You’ll need to choose a legal structure best suited to your goals. While there are several business structures to choose from, the two most viable options for you as a personal assistant will be either a sole proprietorship or a limited company. Let’s take a look below at these two options:
As a sole trader, you will have complete control over your business. This means that you’ll be self-employed, and will need to register for Self Assessment with HMRC to complete your annual tax return.
Whilst this is the simplest form of business structure, with the least administrative responsibilities, it does mean that you will have unlimited liability for any business debts or legal claims, should they arise at any point during your business journey.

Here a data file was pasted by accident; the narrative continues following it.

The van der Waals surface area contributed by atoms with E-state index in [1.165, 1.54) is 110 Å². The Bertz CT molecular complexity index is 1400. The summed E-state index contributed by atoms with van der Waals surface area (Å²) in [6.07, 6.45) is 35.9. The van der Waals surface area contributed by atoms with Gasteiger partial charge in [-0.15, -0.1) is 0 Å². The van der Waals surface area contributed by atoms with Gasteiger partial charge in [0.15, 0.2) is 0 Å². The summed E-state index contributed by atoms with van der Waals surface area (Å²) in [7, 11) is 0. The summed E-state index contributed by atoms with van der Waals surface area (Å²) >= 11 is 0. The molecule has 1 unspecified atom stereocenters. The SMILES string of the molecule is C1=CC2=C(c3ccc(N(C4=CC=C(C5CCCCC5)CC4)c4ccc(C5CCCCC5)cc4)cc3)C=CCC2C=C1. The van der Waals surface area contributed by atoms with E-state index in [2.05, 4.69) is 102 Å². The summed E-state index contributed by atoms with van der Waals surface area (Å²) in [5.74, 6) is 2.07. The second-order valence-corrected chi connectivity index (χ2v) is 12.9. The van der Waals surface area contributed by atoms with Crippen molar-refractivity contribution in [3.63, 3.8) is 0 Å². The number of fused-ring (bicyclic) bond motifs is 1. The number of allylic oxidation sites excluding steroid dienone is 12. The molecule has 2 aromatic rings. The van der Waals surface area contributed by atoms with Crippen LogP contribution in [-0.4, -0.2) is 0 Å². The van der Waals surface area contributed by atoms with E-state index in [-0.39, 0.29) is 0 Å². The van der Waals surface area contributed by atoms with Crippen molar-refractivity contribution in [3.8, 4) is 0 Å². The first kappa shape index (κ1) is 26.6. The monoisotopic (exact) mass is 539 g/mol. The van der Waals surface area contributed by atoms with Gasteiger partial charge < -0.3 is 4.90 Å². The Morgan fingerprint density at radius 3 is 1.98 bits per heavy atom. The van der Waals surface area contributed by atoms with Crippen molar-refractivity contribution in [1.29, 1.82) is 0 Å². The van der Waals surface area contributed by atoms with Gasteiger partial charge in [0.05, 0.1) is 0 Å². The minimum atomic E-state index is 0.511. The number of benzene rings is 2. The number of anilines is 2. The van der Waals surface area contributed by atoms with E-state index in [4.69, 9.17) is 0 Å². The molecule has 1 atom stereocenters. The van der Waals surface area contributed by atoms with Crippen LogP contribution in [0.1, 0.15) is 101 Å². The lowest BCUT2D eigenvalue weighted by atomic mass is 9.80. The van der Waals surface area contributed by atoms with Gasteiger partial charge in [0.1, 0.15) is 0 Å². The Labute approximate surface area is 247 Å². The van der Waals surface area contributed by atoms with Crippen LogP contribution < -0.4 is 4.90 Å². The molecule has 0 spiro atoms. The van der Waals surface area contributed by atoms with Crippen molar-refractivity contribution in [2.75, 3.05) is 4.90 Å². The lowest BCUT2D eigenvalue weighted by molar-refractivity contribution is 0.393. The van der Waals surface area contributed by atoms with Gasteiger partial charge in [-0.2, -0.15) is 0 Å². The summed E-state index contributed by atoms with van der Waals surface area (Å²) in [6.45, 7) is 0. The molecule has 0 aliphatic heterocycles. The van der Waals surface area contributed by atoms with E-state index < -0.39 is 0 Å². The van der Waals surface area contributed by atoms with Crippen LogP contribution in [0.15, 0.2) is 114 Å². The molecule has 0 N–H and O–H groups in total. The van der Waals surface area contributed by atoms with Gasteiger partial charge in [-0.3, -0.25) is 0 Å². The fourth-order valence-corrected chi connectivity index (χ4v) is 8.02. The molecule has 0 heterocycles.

On the other hand, you might choose to set up as a limited company. This provides you with limited liability for any debts or legal claims, as well as giving you a range of tax saving opportunities.
Many businesses choose to register as a limited company to gain greater credibility and professional status in their field. While you will be subject to stricter regulation and more filing requirements, using a reputable company formation agent like 1st Formations can help ease the process and reduce the associated paperwork.
4. Invest in the right tools
Although starting your own personal assistant business generally requires minimal overheads and equipment, there are some handy tools and applications that can help speed up efficiency and set your services apart from the crowd.